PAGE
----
DAILY MUSE | Sad news today. Connecticut’s own Sol Lewitt, modernist, minimalist and conceptual artist, died Sunday due to complications from cancer. Best known for his Wall Drawing series– those grandly scaled, vividly colorful drawings integrated into architectural spaces filling the frame of walls from edge to edge– he remained constant in his themes throughout his career; geometric and repetitive shapes, timeless childlike constructs on paper or in “structures” (as he referred to his sculptural work) that almost seemed obvious or inevitable. Their simplicity conjures up a sense of “I can do that!”. Not in that horrid, insulting way that is often applied to artists, but in the best sense… in that it offers permission and confidence to a viewer to step in and do it too. In that respect, his work always inspires creativity.
Lewitt’s work, while part of the minimalist and conceptual schools of thought which often inspire work so heavily intellectual that it can alienate viewers, never had that effect on me. His work was always humble and joyful– never pretentious.
Please enjoy some images of an enviable oeuvre from a masterful artist.
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Tagged architecture, art, art history, artists, conceptual art, creative process, creativity, culture, current events, graphic design, innovation, inspiration, life, minimalism, modernism, painting, pop, proportion, sculpture, society, sol lewitt, uncategorized
DAILY MUSE | I just read a fascinating article in the current Time Magazine summarizing new music theory discoveries describing a new understanding of the geometry of musical chord progressions. This theory can be applied to all forms of and differing musical styles and offers a new map enabling one to orient from one style to another. Here is an excerpt from the beginning of the article:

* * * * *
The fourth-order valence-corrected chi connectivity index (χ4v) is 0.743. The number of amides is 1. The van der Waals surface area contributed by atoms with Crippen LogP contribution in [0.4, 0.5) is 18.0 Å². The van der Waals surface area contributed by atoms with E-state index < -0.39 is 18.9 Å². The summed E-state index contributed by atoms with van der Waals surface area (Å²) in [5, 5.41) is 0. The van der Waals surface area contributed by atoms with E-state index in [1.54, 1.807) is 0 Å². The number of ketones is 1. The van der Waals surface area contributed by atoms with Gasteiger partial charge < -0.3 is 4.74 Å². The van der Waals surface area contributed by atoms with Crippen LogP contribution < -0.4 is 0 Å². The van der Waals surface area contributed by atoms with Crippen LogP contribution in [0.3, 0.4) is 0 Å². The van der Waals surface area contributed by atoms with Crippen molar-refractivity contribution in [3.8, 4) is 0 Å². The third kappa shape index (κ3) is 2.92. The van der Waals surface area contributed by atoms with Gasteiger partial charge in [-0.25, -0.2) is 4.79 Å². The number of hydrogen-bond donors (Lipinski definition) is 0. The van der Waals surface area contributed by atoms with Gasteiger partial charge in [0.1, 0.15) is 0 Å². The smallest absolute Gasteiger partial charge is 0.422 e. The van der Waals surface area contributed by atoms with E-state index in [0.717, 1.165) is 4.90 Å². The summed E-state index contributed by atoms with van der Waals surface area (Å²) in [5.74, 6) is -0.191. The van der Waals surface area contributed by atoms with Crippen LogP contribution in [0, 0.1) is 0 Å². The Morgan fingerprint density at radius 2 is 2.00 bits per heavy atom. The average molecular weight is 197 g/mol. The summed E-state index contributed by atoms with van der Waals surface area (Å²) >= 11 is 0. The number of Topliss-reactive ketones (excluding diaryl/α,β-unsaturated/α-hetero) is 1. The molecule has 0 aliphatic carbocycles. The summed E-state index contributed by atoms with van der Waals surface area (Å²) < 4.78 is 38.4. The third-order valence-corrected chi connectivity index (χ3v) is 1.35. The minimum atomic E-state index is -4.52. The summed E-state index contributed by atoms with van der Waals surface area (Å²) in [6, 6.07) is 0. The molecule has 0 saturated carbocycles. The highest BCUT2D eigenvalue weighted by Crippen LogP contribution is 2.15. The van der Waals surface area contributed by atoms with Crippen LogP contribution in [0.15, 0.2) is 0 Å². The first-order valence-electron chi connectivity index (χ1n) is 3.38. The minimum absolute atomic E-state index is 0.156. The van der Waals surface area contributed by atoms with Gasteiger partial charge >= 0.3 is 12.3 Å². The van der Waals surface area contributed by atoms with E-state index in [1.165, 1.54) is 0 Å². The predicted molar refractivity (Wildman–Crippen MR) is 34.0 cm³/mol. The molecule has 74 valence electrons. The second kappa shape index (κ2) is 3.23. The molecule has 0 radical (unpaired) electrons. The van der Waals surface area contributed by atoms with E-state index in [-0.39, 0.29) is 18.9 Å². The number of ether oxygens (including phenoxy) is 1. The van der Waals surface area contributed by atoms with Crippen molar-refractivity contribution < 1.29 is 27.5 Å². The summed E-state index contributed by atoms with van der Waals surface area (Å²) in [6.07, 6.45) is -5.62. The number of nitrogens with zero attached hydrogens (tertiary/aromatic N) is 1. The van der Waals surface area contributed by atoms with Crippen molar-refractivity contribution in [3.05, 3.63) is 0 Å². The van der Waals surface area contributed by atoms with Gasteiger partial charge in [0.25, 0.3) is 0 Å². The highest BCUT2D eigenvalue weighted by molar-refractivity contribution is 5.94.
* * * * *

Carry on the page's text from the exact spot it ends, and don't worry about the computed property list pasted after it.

When you first hear them, a Gregorian chant, a Debussy prelude and a John Coltrane improvisation might seem to have almost nothing in common–except that they all include chord progressions and something you could plausibly call a melody. But music theorists have long known that there’s something else that ties these disparate musical forms together. The composers of these and virtually every other style of Western music over the past millennium tend to draw from a tiny fraction of the set of all possible chords. And their chord progressions tend to be efficient, changing as few notes, by as little as possible, from one chord to the next.
Exactly how one style relates to another, however, has remained a mystery–except over one brief stretch of musical history. That, says Princeton University composer Dmitri Tymoczko, “is why, no matter where you go to school, you learn almost exclusively about classical music from about 1700 to 1900. It’s kind of ridiculous.”
But Tymoczko may have changed all that. Borrowing some of the mathematics that string theorists invented to plumb the secrets of the physical universe, he has found a way to represent the universe of all possible musical chords in graphic form. “He’s not the first to try,” says Yale music theorist Richard Cohn. “But he’s the first to come up with a compelling answer.”
Continue reading the Time Magazine article “The Geometry of Music”